Globalist Perspective

Nine Population Strategies to Stop Short of Nine Billion

What steps can be taken to slow the world’s population growth without engaging in “population control”?

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Takeaways


If most or all of the nine population strategies outlined below were put into effect, global population likely would peak — and subsequently begin a gradual decline before 2050. That would help ensure the sustainable development of natural resources, as well as overall global stability, into the future.

And none of the nine strategies proposed below echoes the language, or adopts the approaches, of “population control,” or the equally inappropriate idea that anyone should pressure women and their partners on reproduction.

Rather, implementing these policies defends human rights, promotes education and reflects the true economic and environmental costs of childbearing.

1.

Provide universal access to safe and effective contraceptive options for both sexes.
Two in five pregnancies are reported as mistimed or never wanted. In addition, the lack of access to good family planning services is among the biggest gaps in assuring that each baby will be wanted and welcomed in advance by its parents.

2.

Guarantee education through secondary school for all, especially girls.
In every culture surveyed to date, women who have completed at least some secondary school have fewer children on average, and have children later in life, than do women who have less education.

3.

Eradicate gender bias from law, economic opportunity, health and culture.
Women who can own, inherit and manage property, divorce, obtain credit and participate in civic and political affairs on equal terms with men are more likely to postpone childbearing. They also have fewer children compared to women who are deprived of these rights.

4.

Offer age-appropriate sexuality education for all students.
Data from the United States indicate that exposure to comprehensive programs that detail puberty, intercourse, options of abstinence and birth control, and respecting the sexual rights and decisions of individuals can help prevent unwanted pregnancies and hence reduce birth rates.

5.

End all policies that reward parents financially based on the number of children they have.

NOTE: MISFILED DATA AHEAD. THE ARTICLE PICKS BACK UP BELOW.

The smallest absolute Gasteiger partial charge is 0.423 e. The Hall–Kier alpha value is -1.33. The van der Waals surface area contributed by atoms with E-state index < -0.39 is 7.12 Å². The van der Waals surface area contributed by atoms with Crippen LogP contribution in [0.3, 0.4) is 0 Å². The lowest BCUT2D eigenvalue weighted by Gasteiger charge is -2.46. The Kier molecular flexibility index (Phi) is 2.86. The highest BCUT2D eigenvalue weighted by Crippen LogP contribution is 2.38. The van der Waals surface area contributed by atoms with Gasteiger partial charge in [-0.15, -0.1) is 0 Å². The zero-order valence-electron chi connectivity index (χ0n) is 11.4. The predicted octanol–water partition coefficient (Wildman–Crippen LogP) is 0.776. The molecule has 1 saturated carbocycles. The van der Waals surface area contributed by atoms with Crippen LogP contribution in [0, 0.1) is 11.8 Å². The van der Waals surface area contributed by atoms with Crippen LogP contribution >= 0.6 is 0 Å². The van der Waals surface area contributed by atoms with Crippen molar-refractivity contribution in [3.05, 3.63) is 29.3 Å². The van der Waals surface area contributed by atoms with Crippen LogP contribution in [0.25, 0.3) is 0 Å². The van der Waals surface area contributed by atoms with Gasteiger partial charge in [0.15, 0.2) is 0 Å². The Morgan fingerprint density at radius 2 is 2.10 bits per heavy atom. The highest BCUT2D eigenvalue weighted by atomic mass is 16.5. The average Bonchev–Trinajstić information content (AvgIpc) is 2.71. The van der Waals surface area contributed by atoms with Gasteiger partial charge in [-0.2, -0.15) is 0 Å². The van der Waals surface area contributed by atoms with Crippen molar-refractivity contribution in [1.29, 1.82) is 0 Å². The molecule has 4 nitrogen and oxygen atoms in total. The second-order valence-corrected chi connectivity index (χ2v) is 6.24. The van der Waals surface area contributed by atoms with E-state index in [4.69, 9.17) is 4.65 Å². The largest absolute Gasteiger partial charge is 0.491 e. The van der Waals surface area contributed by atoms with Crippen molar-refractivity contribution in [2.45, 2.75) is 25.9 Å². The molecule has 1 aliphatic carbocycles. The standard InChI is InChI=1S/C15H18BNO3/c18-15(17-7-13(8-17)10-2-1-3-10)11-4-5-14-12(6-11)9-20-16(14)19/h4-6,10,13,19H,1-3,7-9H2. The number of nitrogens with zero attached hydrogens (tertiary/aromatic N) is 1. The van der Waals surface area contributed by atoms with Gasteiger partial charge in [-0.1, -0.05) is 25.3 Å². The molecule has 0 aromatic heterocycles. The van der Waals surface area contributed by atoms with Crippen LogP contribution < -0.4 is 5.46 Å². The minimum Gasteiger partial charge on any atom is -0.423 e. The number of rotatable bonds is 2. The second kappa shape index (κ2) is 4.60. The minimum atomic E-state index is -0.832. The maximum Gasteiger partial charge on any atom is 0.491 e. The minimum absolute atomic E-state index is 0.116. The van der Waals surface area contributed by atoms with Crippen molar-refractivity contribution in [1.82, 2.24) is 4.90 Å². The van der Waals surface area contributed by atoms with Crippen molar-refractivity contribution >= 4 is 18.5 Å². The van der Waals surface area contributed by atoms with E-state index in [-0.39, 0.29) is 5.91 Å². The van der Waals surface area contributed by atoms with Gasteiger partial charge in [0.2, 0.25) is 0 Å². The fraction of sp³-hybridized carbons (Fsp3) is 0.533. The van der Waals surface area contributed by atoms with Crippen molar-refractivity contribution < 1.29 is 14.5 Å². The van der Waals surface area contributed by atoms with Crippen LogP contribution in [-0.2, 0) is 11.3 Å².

Governments can preserve and even increase tax and other financial benefits aimed at helping parents by linking these not to the number of children they have, but to parenthood status itself.

6.

Integrate lessons on population, environment and development into school curricula.
Refraining from advocacy or propaganda, schools at multiple levels should educate students to make well-informed choices about the impacts of their behavior, including childbearing, on the environment.

7.

Put prices on environmental costs and impacts.
In quantifying the cost of an additional family member, which can be done by calculating taxes and increased food costs, couples may decide that the cost of having an additional child is too high.
The benefits of a smaller family that might receive government rebates and have a lower cost of living would then become more readily apparent. Such decisions, freely made by women and couples, can decrease birth rates without any involvement by non-parents in reproduction.

8.

Adjust to an aging population instead of boosting childbearing.
Such a change in government incentives and programs would help to adjust population aging in the correct manner. It must be met with the needed society-wide adjustments, such as increased labor participation, rather than by offering incentives to women to have more children.

9.

Convince leaders to commit to stabilizing population growth.
This is an exercise in the proper use of human rights and proper human development. By educating themselves on rights-based population policies, policymakers can ethically and effectively address population-related challenges by empowering women to make their reproductive choices.

The author appreciates the research assistance by Kathleen Mogelgaard.

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About Robert Engelman

Robert Engelman is president of the Worldwatch Institute, an environmental research organization based in Washington, DC.

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